NAPD was still in the thought stage a year ago.  Still to come was a meeting in Dayton, the formation of a Steering Committee, creation of other committees, the design of a website, the beginning of a Facebook page, and public defenders talking to each other about this new thing out there.

Today, we have over 7000 members.  Over 50 organizations have joined.  NAPD is now on the map.  So what else has NAPD accomplished in this period?

People are getting educated.  Over 1200 persons have watched over 30 webinars since our creation.  That’s a lot of learning on such topics as cross examination of sexual assault victims, checklists, voir dire, investigations, Crawford, racial profiling, competency, prosecutorial misconduct, among other things.  And in case you missed those, they’re all stored on MyGideon, and you can watch them over and over if you so please.

We’re doing something about Workloads.  I complained for over 3 decades about public defender workloads, and so have a lot of you.  NAPD is doing something about it.  In Lexington last month, over 65 public defense leaders joined to learn about how to think about this crisis in indigent defense and actually do something about it.  And while we were at it, over 100 public defense leaders learned more about supervision and coaching.

Have bar card will travel.  Did you know we have a Strike Force?  Fred Friedman, long-time public defender chief from Duluth, Minnesota, has started a Strike Force.  He’s looking for more people willing to do something when one of us is threatened.  We need people from around the country.  If interested, e-mail me at and I’ll get the word to Fred.

Blogs and Wikis and Forums, Oh My.  NAPD is a virtual organization.  That doesn’t mean we don’t get anything done.  Instead, it means we do most of our stuff online, where most of you are.  We have blogs written by some of the most creative people among us.  Those blogs are posted on the website,, as well as on our Facebook page.  Alex Bassos, Chair of our MyGideon Committee as well as Training Director in Portland, Oregon, is creating a public defender library that not only contains past webinars and other training materials, but also wiki-like pages from forensic sciences to workloads.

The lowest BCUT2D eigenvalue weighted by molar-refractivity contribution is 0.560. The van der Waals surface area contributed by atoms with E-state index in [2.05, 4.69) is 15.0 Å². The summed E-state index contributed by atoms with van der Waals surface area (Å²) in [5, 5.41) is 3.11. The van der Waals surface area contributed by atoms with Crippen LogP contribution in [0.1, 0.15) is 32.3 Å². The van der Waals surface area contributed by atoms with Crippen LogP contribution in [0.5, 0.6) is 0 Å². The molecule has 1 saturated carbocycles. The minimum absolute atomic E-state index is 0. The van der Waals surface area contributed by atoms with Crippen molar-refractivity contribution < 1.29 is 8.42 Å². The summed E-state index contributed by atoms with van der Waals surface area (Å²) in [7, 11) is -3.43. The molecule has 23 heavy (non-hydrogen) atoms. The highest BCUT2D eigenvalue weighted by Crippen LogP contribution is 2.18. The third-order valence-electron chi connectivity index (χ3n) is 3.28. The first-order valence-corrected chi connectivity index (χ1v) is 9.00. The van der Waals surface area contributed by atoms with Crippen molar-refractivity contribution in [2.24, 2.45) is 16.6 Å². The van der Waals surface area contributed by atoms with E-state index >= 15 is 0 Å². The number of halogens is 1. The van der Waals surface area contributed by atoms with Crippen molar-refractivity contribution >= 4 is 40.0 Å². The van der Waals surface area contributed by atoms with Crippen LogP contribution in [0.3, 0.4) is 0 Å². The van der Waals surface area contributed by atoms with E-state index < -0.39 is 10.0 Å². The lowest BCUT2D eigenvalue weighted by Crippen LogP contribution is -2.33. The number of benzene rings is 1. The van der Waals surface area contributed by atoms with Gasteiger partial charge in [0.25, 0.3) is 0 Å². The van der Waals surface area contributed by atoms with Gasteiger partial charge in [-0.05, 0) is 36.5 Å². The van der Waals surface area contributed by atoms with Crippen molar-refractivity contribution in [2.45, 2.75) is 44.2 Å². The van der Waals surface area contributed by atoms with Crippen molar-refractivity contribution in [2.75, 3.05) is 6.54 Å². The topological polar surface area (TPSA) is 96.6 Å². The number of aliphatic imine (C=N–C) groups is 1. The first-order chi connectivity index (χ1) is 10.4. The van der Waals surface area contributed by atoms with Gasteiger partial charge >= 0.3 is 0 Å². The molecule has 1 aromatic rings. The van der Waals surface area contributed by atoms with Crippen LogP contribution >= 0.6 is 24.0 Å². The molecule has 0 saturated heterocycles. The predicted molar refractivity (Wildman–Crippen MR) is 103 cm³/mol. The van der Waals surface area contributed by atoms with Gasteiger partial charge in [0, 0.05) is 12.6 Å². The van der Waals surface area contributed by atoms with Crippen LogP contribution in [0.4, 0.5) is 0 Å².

Making a difference.  NAPD has been weighing in where it means the most.  When the defender office in Fresno, California was being threatened with huge caseloads and budget cuts, NAPD wrote in support of additional funding and lower caseloads.  NAPD has endorsed a bill in Congress to establish a National Center for the Right to Counsel.  NAPD has opposed proposed ABA Standards that would have reduced the responsibility of prosecutors in a variety of ways.
NAPD wrote BJA when they issued a report with inaccurate data about many of our organizations. NAPD has expressed support for the creation of a White House Commission on the Fair Administration of Justice for the Indigent Accused.  NAPD has signed on to an amicus brief supporting a strong warning about immigration consequences during the conducting of a guilty plea.   We are committed to doing more in the coming year.   

Keep it up.  This is just our first year.  We want to have 10,000 members by the end of 2015.  Pass it on.  Enroll your office.  Pass the word to your friends.  The more members we have, the stronger we will be.